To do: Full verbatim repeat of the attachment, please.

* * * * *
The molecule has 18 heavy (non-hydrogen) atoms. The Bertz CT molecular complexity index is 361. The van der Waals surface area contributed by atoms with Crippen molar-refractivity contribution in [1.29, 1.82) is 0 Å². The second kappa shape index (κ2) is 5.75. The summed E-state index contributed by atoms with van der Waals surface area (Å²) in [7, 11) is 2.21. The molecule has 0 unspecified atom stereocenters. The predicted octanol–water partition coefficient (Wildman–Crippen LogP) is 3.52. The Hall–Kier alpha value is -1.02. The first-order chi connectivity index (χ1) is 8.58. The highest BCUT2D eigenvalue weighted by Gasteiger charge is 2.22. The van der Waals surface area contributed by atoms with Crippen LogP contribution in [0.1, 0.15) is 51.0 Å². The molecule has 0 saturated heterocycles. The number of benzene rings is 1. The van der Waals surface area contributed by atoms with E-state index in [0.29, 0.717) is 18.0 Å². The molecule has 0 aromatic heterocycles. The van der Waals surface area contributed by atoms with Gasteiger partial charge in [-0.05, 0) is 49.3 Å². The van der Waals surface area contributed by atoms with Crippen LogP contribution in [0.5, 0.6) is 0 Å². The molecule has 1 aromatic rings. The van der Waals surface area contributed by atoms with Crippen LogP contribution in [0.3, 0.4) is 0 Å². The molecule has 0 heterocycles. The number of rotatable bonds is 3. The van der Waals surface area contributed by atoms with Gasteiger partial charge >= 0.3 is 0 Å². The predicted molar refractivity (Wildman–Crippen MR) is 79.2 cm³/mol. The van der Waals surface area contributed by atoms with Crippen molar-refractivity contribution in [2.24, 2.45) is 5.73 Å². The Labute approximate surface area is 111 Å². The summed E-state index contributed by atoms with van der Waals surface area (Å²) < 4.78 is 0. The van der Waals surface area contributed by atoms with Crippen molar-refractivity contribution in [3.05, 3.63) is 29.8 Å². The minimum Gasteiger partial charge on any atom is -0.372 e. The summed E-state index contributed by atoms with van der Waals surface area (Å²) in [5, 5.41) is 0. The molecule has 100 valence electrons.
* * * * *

The molecule has 18 heavy (non-hydrogen) atoms. The Bertz CT molecular complexity index is 361. The van der Waals surface area contributed by atoms with Crippen molar-refractivity contribution in [1.29, 1.82) is 0 Å². The second kappa shape index (κ2) is 5.75. The summed E-state index contributed by atoms with van der Waals surface area (Å²) in [7, 11) is 2.21. The molecule has 0 unspecified atom stereocenters. The predicted octanol–water partition coefficient (Wildman–Crippen LogP) is 3.52. The Hall–Kier alpha value is -1.02. The first-order chi connectivity index (χ1) is 8.58. The highest BCUT2D eigenvalue weighted by Gasteiger charge is 2.22. The van der Waals surface area contributed by atoms with Crippen LogP contribution in [0.1, 0.15) is 51.0 Å². The molecule has 0 saturated heterocycles. The number of benzene rings is 1. The van der Waals surface area contributed by atoms with E-state index in [0.29, 0.717) is 18.0 Å². The molecule has 0 aromatic heterocycles. The van der Waals surface area contributed by atoms with Gasteiger partial charge in [-0.05, 0) is 49.3 Å². The van der Waals surface area contributed by atoms with Crippen LogP contribution in [0.5, 0.6) is 0 Å². The molecule has 1 aromatic rings. The van der Waals surface area contributed by atoms with Crippen LogP contribution in [0.3, 0.4) is 0 Å². The molecule has 0 heterocycles. The number of rotatable bonds is 3. The van der Waals surface area contributed by atoms with Gasteiger partial charge >= 0.3 is 0 Å². The predicted molar refractivity (Wildman–Crippen MR) is 79.2 cm³/mol. The van der Waals surface area contributed by atoms with Crippen molar-refractivity contribution in [2.24, 2.45) is 5.73 Å². The Labute approximate surface area is 111 Å². The summed E-state index contributed by atoms with van der Waals surface area (Å²) < 4.78 is 0. The van der Waals surface area contributed by atoms with Crippen molar-refractivity contribution in [3.05, 3.63) is 29.8 Å². The minimum Gasteiger partial charge on any atom is -0.372 e. The summed E-state index contributed by atoms with van der Waals surface area (Å²) in [5, 5.41) is 0. The molecule has 100 valence electrons.